Leslie Berestein Rojas Immigration and Emerging Communities Reporter
Leslie Berestein Rojas is KPCC's Immigration and Emerging Communities Reporter.
An award-winning journalist with several years’ experience reporting on immigration issues, Berestein Rojas most recently covered immigration on the U.S.-Mexico border for the San Diego Union-Tribune. She has retraced the steps of migrants along desert smuggling trails, investigated immigrant detention contractors, and told the stories of families left behind in Mexico’s migrant-sending towns.
A native of Cuba raised in Los Angeles, Leslie has also written for Time, People, the Orange County Register and the Los Angeles Times. She has reported from Mexico, Central America and the Caribbean.
Stories by Leslie Berestein Rojas
A new proposal would allow foreigners who have invested in a U.S. startup and hold at least a 15 percent stake to receive temporary residency here.
A state bill that would bar cities and counties from contracting with for-profit prison operators to hold immigrant detainees clears the Assembly.
A state bill that would bar California cities and counties from contracting with private prisons for immigrant detention is set for a vote next week.
At Supermercado Brazil, a tiny Brazilian grocery store in Culver City, Mariana Pinheiro watched the opening ceremonies on Friday afternoon from her computer at the counter.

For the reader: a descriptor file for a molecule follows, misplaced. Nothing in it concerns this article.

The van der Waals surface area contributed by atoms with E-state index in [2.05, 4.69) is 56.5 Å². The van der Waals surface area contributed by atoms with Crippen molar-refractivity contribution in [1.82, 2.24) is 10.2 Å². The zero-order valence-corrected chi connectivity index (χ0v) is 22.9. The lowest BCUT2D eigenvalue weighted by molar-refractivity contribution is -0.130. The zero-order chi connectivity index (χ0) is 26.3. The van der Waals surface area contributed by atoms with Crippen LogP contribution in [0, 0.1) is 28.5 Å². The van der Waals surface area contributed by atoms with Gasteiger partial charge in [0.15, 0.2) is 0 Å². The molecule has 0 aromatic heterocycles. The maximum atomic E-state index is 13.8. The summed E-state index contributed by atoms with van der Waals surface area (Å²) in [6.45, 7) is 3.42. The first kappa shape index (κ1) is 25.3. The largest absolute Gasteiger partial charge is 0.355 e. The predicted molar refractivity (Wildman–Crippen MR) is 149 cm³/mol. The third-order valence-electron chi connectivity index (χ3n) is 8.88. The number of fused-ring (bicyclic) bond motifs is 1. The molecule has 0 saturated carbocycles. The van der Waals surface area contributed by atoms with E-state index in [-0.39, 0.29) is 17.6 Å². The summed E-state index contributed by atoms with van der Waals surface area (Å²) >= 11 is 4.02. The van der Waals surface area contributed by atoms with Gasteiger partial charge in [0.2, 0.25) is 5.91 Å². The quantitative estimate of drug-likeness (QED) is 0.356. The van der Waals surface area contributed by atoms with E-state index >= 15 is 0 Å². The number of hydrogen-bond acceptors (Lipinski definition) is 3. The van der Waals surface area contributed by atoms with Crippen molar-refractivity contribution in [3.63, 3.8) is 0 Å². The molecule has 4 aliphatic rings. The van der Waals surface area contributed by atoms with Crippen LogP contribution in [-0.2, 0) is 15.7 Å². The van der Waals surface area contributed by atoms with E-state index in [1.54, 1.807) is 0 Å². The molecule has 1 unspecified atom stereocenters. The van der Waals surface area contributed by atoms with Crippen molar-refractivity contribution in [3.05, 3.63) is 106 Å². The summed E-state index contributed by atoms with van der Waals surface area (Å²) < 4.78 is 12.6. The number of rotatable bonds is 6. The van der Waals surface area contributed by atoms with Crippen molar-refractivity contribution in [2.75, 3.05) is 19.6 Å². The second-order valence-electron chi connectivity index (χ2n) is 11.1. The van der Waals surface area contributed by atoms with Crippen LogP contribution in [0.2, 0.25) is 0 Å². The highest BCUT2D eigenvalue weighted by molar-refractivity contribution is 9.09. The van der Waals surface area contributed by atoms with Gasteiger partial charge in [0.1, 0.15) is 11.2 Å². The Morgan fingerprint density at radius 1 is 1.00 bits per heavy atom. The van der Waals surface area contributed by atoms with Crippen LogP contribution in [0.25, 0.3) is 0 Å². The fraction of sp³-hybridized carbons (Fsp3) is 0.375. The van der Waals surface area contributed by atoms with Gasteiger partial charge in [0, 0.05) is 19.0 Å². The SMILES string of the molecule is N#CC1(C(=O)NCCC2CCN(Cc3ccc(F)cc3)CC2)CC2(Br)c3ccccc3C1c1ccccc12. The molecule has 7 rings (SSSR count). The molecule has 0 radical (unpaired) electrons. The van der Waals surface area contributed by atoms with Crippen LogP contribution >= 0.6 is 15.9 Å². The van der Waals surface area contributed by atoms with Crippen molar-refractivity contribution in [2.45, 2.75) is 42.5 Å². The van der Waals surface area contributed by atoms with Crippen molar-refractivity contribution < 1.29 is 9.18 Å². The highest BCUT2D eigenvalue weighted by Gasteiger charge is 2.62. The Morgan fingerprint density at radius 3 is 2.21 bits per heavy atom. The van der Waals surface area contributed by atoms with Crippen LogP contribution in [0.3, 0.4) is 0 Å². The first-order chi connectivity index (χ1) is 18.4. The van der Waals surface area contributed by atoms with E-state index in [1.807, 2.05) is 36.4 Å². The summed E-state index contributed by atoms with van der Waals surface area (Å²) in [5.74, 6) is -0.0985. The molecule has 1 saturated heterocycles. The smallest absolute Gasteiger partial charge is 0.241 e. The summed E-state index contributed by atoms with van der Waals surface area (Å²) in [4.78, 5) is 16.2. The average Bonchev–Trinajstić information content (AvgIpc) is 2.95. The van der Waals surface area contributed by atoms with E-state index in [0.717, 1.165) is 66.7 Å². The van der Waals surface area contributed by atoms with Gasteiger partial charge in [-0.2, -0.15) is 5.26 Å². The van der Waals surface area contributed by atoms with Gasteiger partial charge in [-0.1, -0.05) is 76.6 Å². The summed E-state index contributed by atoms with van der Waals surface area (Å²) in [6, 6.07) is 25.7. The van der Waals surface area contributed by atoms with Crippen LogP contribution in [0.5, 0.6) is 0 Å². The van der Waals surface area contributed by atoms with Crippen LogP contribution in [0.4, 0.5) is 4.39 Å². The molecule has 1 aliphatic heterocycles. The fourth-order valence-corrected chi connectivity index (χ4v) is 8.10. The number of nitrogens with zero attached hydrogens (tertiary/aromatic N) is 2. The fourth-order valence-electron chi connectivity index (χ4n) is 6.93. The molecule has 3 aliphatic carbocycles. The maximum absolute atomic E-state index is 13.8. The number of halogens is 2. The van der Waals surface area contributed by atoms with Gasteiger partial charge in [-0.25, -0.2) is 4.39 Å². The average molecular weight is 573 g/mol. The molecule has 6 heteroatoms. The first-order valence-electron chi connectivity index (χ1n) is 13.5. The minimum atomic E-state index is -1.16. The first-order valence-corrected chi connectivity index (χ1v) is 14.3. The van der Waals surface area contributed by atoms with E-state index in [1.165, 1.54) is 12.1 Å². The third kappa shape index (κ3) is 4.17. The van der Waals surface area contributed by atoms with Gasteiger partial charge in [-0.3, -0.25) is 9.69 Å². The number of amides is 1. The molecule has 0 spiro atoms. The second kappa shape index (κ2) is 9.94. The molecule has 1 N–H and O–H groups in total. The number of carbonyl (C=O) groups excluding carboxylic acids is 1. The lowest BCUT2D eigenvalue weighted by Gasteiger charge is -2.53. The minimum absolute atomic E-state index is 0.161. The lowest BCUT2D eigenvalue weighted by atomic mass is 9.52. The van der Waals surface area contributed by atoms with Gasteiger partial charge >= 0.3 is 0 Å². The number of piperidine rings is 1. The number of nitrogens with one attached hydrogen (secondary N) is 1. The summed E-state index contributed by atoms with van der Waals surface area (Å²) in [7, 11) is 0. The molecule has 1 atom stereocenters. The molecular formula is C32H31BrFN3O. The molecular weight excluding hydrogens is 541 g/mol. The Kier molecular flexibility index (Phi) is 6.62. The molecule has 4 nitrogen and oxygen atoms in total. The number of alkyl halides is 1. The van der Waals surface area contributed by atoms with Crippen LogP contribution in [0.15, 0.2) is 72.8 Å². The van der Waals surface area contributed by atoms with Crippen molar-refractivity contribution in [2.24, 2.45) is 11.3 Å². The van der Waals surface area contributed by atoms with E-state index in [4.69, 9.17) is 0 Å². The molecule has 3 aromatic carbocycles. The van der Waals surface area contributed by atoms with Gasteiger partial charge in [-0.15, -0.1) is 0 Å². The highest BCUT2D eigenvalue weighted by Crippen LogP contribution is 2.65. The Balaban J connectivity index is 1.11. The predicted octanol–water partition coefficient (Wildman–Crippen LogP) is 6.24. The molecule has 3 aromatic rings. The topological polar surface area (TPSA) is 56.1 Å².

Reported hate crimes in Orange County rose slightly overall in the last year, a trend also seen statewide.
More affordable housing has helped draw Pacific Islanders to the Inland Empire, away from areas closer to the coast where gang violence has caused some to leave.
More than 500,000 cases are pending in federal immigration courts, the most ever recorded. Not enough judges and more Central America migration are contributing to the backlog.
Over 100 men and women were arrested this week in Southern California in an ongoing effort to deport those with criminal records.
A San Diego County congressman wants to tighten requirements for H-1B visas that allow highly skilled foreigners to take jobs that companies say they can't fill with U.S. workers.
Parents of young Southern Californians killed in encounters with unauthorized immigrants blamed illegal immigration for their deaths at the GOP convention Monday.
With low-cost legal help in short supply, immigrants are taught to serve as their own lawyers, even while some question such support.
L.A. County's growing homeless population includes immigrants who came to the United States to earn a better living but have been squeezed by high rents and low pay.
African-American parents have long had the "driving while black" talk with their kids. Recent officer-involved deaths of two black men in Louisiana and Minnesota and the Dallas sniper deaths of five police officers make the conversations even more complicated.
Police officers across Southern California are wearing black bands across their badges to mourn the deaths of five of their colleagues in Dallas.
Despite a Supreme Court ruling freezing President Obama's plan to grant work permits to certain unauthorized immigrants, some find they can work within the law.